- The Role of Women in Joseph Conrad's Heart of Darkness Women have taken an increasingly important role in literature. Only recently have authors portrayed women in a dominant, protagonistic light. Sophocles and other classical writers portrayed women more as reactors than heroines. Since the ancient Greeks, however, a trend has been established that gives women characters much more substance and purpose. A definite shift from the antediluvian ways can be seen, and the overall complexity of women characters has increased exponentially....   [tags: Joseph Conrad Heart of Darkness]

Research Papers
968 words (2.8 pages)

Related Searches


Marlow then heads out of the lower station towards the company's central station by foot. He notices on his journey the fact that there were "paths everywhere; a stamped-in network of paths spreading over the empty land. The population had cleared out a long time ago." There were "several abandoned villages" (p. 2204). This again shows how the white men have affected the way of Africa and it's inhabitants. They forced the Africans out of their homes to recede deeper into the wilderness.


Once he reaches the central station Marlow begins to come to terms with more of what is Africa, as he is getting deeper in the heart of it. He notices that there is "a great silence around and above." This signifies the fact that it is uncivilized, and thus there is none of the hub-bub of traffic and industry that pollutes the civilized countries with noise. Africa is just the wilderness and its inhabitants in harmony with one another. The only noise heard is every once in a while "the tremor of far-off drums...a sound weird, appealing, suggestive, and wild" (p.2205). Maslow notices how this very primitive sound is very powerful and appeals to the primitive emotions found inside himself. He is beginning to understand that he might have come from a place like this once, and can still somehow feel it in his inheritance.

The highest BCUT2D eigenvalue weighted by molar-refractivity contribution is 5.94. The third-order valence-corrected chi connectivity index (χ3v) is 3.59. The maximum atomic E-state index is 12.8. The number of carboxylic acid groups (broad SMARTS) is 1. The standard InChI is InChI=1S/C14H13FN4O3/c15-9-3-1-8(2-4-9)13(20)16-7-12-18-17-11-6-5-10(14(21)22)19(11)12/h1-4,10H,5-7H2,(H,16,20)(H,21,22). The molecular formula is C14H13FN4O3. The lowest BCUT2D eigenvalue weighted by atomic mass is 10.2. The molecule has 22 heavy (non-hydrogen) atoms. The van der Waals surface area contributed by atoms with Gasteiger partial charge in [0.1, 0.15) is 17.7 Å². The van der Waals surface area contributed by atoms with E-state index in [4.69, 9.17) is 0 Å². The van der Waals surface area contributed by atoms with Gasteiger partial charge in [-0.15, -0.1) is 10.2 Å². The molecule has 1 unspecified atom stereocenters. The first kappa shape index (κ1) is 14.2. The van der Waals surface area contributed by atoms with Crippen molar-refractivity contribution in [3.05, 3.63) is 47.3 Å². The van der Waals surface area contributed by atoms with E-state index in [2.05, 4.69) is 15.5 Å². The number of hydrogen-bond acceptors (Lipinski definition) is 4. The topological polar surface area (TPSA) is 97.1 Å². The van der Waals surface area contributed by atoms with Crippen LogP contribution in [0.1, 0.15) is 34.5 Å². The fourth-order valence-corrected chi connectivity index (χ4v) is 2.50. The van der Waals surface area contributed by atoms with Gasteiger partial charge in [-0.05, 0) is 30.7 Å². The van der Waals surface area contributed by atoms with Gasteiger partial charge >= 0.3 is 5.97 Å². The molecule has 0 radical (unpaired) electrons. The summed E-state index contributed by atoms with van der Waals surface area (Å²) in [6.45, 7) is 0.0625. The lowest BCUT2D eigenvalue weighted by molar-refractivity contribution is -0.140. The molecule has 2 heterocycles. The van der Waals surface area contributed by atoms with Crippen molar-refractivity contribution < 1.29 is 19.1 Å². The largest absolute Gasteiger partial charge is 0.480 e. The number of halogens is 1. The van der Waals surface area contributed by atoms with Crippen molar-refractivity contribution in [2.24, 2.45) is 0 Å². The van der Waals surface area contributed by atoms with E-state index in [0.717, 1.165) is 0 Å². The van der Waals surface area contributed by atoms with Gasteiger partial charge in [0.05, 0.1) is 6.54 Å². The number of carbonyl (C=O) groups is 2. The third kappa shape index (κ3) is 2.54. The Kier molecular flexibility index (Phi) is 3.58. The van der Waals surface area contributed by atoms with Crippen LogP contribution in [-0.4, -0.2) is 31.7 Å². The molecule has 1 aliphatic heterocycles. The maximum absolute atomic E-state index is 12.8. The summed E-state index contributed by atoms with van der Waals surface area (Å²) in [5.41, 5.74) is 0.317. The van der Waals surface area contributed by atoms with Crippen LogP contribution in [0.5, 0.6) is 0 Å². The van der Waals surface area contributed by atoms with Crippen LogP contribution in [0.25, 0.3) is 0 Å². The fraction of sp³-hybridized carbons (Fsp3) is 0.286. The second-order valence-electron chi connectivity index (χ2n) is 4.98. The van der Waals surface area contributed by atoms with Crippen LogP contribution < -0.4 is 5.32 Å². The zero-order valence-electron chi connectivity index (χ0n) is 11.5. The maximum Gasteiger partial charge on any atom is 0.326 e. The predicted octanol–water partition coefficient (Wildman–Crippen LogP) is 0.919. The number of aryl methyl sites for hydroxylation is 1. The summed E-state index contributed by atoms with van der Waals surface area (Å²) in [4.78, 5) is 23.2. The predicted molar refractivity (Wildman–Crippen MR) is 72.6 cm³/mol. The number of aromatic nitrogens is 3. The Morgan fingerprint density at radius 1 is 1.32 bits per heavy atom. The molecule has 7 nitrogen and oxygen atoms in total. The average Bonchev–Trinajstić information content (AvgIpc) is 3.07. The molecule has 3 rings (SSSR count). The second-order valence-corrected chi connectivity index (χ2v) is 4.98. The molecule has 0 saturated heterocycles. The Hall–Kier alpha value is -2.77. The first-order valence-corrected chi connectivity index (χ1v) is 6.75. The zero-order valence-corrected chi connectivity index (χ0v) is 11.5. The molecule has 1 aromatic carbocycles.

He begins to understand this primitive past contained within the inner walls of Africa when he begins traveling once again further up the Congo River. "Going up the river arms was like traveling back to the earliest beginnings of the world, when vegetation rioted on the earth and the big trees were kings. An empty stream, a great silence, and impenetrable forest. The long stretches of the waterway ran on, deserted, into the gloom of the overshadowed distances" (p. 2214 & 2215). Marlow can feel the landscape begin to pull at the primitive man found within his civilized shell. It is trying to bring it back out. Marlow and the others were going into this primitive self because they were "accustomed to look on the shackled form of a conquered monster, but there [the Congo River in Africa] you could look at a thing monstrous and free" (p. 2216). Africa was indeed free of the restraints placed upon man and the earth in an industrialized and civilized world. Here, in Africa, man was free to be the very core of himself in a free, living, breathing wilderness.


Marlow does describe the land as darkness a lot, as the title Heart Of Darkness implies, but I feel it is only the darkness of what once used to be for the white man. I believe this darkness was put there to show the vanity of the white conquerors. It was put there to show their untrue belief of superiority to the black man because they were "civilized" and the blacks were "uncivilized" like men in the dark ages. I don't believe the intention of the author was to paint Africa as a place of hidden evil and savagery. He was just trying to show that this might have been where the white man once came from, but had long ago forgotten, and thus the memory is a very faint memory lost in the darkness of a very distant past in the white man's culture. In Africa, however, the White Man confronts his primitive nature once again as he once again re-enters into this long forgotten darkness and finds his true inner nature. He is not unlike the black man when it comes down to it. The situation has the only real difference in their conduct, not the nature of the people. The white man has the civilized environment as his influence while the Africans have the wilderness as their environment. Marlow and Kurtz are the ones in the story who truly realize this fact, and it shows in their behavior and actions, and it shows in their descriptions of the landscape and the African people.
Return to